Honduras’s request for a Three-Year Arrangement Under the Poverty Reduction and Growth Facility and Interim Assistance Under the Enhanced Initiative for Heavily Indebted Poor Countries is discussed. The social consultation has allowed the government to implement a vital reform of public sector wage policy. A reduction in the pressure of the civil service wage bill is the key for restoring the sustainability of the public finances. An ambitious financial sector reform is designed to address bank fragilities; and far-reaching transparency and anti-corruption measures aim to improve governance.

Abstract

Honduras’s request for a Three-Year Arrangement Under the Poverty Reduction and Growth Facility and Interim Assistance Under the Enhanced Initiative for Heavily Indebted Poor Countries is discussed. The social consultation has allowed the government to implement a vital reform of public sector wage policy. A reduction in the pressure of the civil service wage bill is the key for restoring the sustainability of the public finances. An ambitious financial sector reform is designed to address bank fragilities; and far-reaching transparency and anti-corruption measures aim to improve governance.

1. We would like to inform the Board of information that has become available since the staff report was issued. This information does not alter the thrust of the staff appraisal:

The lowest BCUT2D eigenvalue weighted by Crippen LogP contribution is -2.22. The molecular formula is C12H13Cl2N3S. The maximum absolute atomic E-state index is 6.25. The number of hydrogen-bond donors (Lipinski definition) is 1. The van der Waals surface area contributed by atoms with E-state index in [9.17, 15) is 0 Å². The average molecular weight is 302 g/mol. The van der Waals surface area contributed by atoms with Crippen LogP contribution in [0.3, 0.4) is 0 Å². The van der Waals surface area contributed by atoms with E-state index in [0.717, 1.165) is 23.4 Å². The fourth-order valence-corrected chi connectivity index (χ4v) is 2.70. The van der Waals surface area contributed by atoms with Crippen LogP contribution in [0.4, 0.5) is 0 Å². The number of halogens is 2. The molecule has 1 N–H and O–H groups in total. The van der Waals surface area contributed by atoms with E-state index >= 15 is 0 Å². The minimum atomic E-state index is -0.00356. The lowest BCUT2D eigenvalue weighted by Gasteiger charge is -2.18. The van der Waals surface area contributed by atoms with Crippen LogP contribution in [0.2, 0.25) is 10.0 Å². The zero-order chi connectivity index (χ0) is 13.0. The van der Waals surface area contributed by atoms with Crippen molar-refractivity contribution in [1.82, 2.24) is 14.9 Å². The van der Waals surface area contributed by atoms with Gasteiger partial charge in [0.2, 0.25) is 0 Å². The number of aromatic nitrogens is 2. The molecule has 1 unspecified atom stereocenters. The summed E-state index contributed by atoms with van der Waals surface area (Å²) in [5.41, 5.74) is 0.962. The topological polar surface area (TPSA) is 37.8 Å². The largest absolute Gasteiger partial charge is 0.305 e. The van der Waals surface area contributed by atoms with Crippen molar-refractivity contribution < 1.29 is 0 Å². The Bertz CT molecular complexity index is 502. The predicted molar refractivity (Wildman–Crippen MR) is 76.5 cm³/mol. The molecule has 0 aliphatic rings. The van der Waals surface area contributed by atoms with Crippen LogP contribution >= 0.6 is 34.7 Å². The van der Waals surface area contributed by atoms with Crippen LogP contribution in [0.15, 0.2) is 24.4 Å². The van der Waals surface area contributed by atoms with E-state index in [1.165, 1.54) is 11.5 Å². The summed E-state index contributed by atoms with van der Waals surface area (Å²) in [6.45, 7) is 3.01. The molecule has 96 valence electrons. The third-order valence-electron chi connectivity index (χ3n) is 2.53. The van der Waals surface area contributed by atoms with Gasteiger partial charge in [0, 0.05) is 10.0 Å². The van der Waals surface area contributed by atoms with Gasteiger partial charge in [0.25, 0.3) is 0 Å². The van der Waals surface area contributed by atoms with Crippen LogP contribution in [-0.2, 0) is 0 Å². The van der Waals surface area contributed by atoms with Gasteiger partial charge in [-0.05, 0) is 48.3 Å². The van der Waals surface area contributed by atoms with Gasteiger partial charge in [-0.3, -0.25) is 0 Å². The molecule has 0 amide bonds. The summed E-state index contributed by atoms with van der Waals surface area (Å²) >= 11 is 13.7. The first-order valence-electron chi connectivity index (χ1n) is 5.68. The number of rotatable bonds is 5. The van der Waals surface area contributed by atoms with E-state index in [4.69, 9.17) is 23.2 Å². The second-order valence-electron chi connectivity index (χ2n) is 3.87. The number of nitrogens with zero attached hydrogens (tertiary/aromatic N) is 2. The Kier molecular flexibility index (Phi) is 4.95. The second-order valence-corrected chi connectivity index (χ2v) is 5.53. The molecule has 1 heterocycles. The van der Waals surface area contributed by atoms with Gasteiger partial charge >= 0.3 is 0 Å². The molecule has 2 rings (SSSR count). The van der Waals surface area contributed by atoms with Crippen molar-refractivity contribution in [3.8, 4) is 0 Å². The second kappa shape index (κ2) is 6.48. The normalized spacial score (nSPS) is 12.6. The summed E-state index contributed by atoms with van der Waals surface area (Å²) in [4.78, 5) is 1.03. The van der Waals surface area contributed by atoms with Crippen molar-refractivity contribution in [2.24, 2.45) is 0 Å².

• Recent developments have been broadly in line with the program. Preliminary data indicate that growth was 3.2 percent in 2003, somewhat higher than reported in the staff report. The combined public sector deficit for 2003 was consistent with the staff report, as were tax revenue and the government wage bill.

  • To respond to concerns about the impact of the fuel tax on the most vulnerable sectors, the authorities have reversed tax increases in kerosene and LPG. The expected revenue yield from the measure remains in line with the program, because the increase in gasoline and diesel taxes was somewhat larger than envisaged.

  • Around US$35 million of the December gain in international reserves was reversed in January. However, projections remain consistent with meeting the end-March target on net international reserves.

  • The authorities have already taken steps toward financial reform. They have presented to congress a financial law to introduce consolidated supervision. They also issued regulations on capital adequacy, loan classification, and provisioning, which will become effective soon. These are key steps toward compliance with end-June performance criteria.

2. Financial support for the program is materializing as envisaged:

  • On February 11, the IDB approved policy-based loans for US$55 million, with disbursements starting this month. The assistance will support Honduras in its effort to implement its poverty-reduction strategy and financial reform.

  • In April, Paris Club creditors will meet to consider Honduras' request for debt rescheduling, and the World Bank is expected to consider a policy-based loan (US$45 million) during the second quarter of 2004. These actions will ensure the financial viability of the program, as they will fill the external financing gap for 2004.

  • Finally, the authorities have scheduled a Consultative Group meeting with donors in June, 2004.

Honduras: Request for a Three-Year Arrangement Under the Poverty Reduction and Growth Facility and Interim Assistance Under the Enhanced Initiative for Heavily Indebted Poor Countries—Staff Report; Staff Statement; Press Release on the Executive Board Discussion; and Statement by the Executive Director for Honduras
Author: International Monetary Fund